Unusual operator behavior

Discussion in 'C++' started by Karlo Basic, Nov 10, 2003.

  1. Karlo Basic

    Karlo Basic Guest

    Greetings!
    I'm wondering how do the expressions in the following piece of code
    evaluate and why:

    #include <iostream>
    using namespace std;

    int main()
    {
    int n = 5, p;
    n = n + n++;
    cout << "n = " << n << endl;
    n = 5;
    p = n + n++;
    cout << "p = " << p << endl;

    return 0;
    }
    I compiled it both with g++ and bcc32 and the results are identical:
    n = 11
    p = 10
    The first result seems obvious. But I don't know what's going on with
    the evaluation of the p variable. I am really interested on how it
    works. Thank you in advance,
    Karlo.
     
    Karlo Basic, Nov 10, 2003
    #1
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  2. Karlo Basic wrote:
    > I'm wondering how do the expressions in the following piece of code
    > evaluate and why:
    >
    > #include <iostream>
    > using namespace std;
    >
    > int main()
    > {
    > int n = 5, p;
    > n = n + n++;


    This expression modifies the stored value of 'n' more than once.
    Undefined behavior.

    > cout << "n = " << n << endl;
    > n = 5;
    > p = n + n++;


    This expression modifies 'n' and at the same time reads its old value
    for a purpose other than determining its new value. Undefined behavior.

    > cout << "p = " << p << endl;
    >
    > return 0;
    > }
    > I compiled it both with g++ and bcc32 and the results are identical:
    > n = 11
    > p = 10
    > The first result seems obvious. But I don't know what's going on with
    > the evaluation of the p variable. I am really interested on how it
    > works.


    There's no way to predict or explain how it will work. Both expressions
    result in undefined behavior.

    --
    Best regards,
    Andrey Tarasevich
     
    Andrey Tarasevich, Nov 10, 2003
    #2
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  3. Karlo Basic wrote:
    >
    > Greetings!
    > I'm wondering how do the expressions in the following piece of code
    > evaluate and why:
    >
    > #include <iostream>
    > using namespace std;
    >
    > int main()
    > {
    > int n = 5, p;
    > n = n + n++;


    modifying a variable twice between sequence points -> undefined behaviour

    > cout << "n = " << n << endl;
    > n = 5;
    > p = n + n++;
    > cout << "p = " << p << endl;
    >
    > return 0;
    > }
    > I compiled it both with g++ and bcc32 and the results are identical:
    > n = 11
    > p = 10
    > The first result seems obvious.


    Not really.

    > But I don't know what's going on with
    > the evaluation of the p variable. I am really interested on how it
    > works.


    There is no correct answer. The compiler can do anything it wants.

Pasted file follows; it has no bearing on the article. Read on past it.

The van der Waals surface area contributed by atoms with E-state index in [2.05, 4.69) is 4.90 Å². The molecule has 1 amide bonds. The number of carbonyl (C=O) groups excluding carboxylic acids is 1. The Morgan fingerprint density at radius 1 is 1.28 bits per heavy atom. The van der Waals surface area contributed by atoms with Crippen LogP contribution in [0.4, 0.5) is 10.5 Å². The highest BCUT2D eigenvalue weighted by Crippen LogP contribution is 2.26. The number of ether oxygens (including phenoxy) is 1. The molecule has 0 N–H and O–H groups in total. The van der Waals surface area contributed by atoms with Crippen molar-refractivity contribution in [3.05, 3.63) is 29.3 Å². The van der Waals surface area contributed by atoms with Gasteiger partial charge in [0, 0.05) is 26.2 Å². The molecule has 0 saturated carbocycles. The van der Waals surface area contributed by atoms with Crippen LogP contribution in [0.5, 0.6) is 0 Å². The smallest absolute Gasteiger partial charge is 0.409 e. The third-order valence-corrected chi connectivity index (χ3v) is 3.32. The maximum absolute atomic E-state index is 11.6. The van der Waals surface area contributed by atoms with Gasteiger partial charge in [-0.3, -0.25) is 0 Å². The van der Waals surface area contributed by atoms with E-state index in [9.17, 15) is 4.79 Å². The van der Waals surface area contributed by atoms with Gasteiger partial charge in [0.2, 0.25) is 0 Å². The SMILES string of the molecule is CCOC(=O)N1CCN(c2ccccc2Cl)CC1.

Your program has produced undefined behaviour and it is pointless
    to think about a 'correct solution' since there is none.

    --
    Karl Heinz Buchegger
     
    Karl Heinz Buchegger, Nov 10, 2003
    #3
  4. The relevant part of the standard is Section 5 paragraph 4

    Except where noted, the order of evaluation of operands of individual
    operators and subexpressions of indi-vidual expressions, and the order
    in which side effects take place, is unspecified.53) Between the
    previous and next sequence point a scalar object shall have its stored
    value modified at most once by the evaluation of an expression.
    Furthermore, the prior value shall be accessed only to determine the
    value to be stored. The requirements of this paragraph shall be met for
    each allowable ordering of the subexpressions of a full expression;
    otherwise the behavior is undefined. [Example:
    i = v[i++]; // the behavior is unspecified
    i = 7, i++, i++; // i becomes 9
    i = ++i + 1; // the behavior is unspecified
    i = i + 1; // the value of i is incremented
    —end example]
     
    Tim Threlfall, Nov 10, 2003
    #4
  5. Karlo Basic

    A Guest


    > I'm wondering how do the expressions in the following piece of code
    > evaluate and why:
    >
    > #include <iostream>
    > using namespace std;
    >
    > int main()
    > {
    > int n = 5, p;
    > n = n + n++;
    > cout << "n = " << n << endl;
    > n = 5;
    > p = n + n++;
    > cout << "p = " << p << endl;
    >
    > return 0;
    > }
    > I compiled it both with g++ and bcc32 and the results are identical:
    > n = 11
    > p = 10
    > The first result seems obvious. But I don't know what's going on with
    > the evaluation of the p variable. I am really interested on how it
    > works. Thank you in advance,
    > Karlo.


    n = 5;
    p = n + n++; // EASY! add 5 and 5 and assign it to p and then increment n
    (postfix increment)
    cout << "p = " << p << endl;

    Regards,
    A
     
    A, Nov 11, 2003
    #5
  6. A wrote:
    >
    > > I'm wondering how do the expressions in the following piece of code
    > > evaluate and why:
    > >
    > > #include <iostream>
    > > using namespace std;
    > >
    > > int main()
    > > {
    > > int n = 5, p;
    > > n = n + n++;
    > > cout << "n = " << n << endl;
    > > n = 5;
    > > p = n + n++;
    > > cout << "p = " << p << endl;
    > >
    > > return 0;
    > > }
    > > I compiled it both with g++ and bcc32 and the results are identical:
    > > n = 11
    > > p = 10
    > > The first result seems obvious. But I don't know what's going on with
    > > the evaluation of the p variable. I am really interested on how it
    > > works. Thank you in advance,
    > > Karlo.

    >
    > n = 5;
    > p = n + n++; // EASY! add 5 and 5 and assign it to p and then increment n
    > (postfix increment)


    Not at all.
    The compiler coud also do.

    Take the value of n 5
    increment n
    Take the value of n 6
    Add both numbers

    --
    Karl Heinz Buchegger
     
    Karl Heinz Buchegger, Nov 11, 2003
    #6
  7. Karlo Basic

    Sinora Guest

    Here is what is going on here:

    n++ evaluates the expression first and add 1 to it. Therefore

    n = n + n++ (= 5 + 5) = 10 after evaluation 1 is added to n therefore n =
    11
    p = n+n++ (= 5+5) = 10, n is = 6 after this expression but p is still 10.

    In short,

    ++n increment the n first
    n++ evaluate the expression first

    Hope it explained your confusion.
    Dev

    "Karlo Basic" <> wrote in message
    news:bonjh2$1gcb7p$-berlin.de...
    > Greetings!
    > I'm wondering how do the expressions in the following piece of code
    > evaluate and why:
    >
    > #include <iostream>
    > using namespace std;
    >
    > int main()
    > {
    > int n = 5, p;
    > n = n + n++;
    > cout << "n = " << n << endl;
    > n = 5;
    > p = n + n++;
    > cout << "p = " << p << endl;
    >
    > return 0;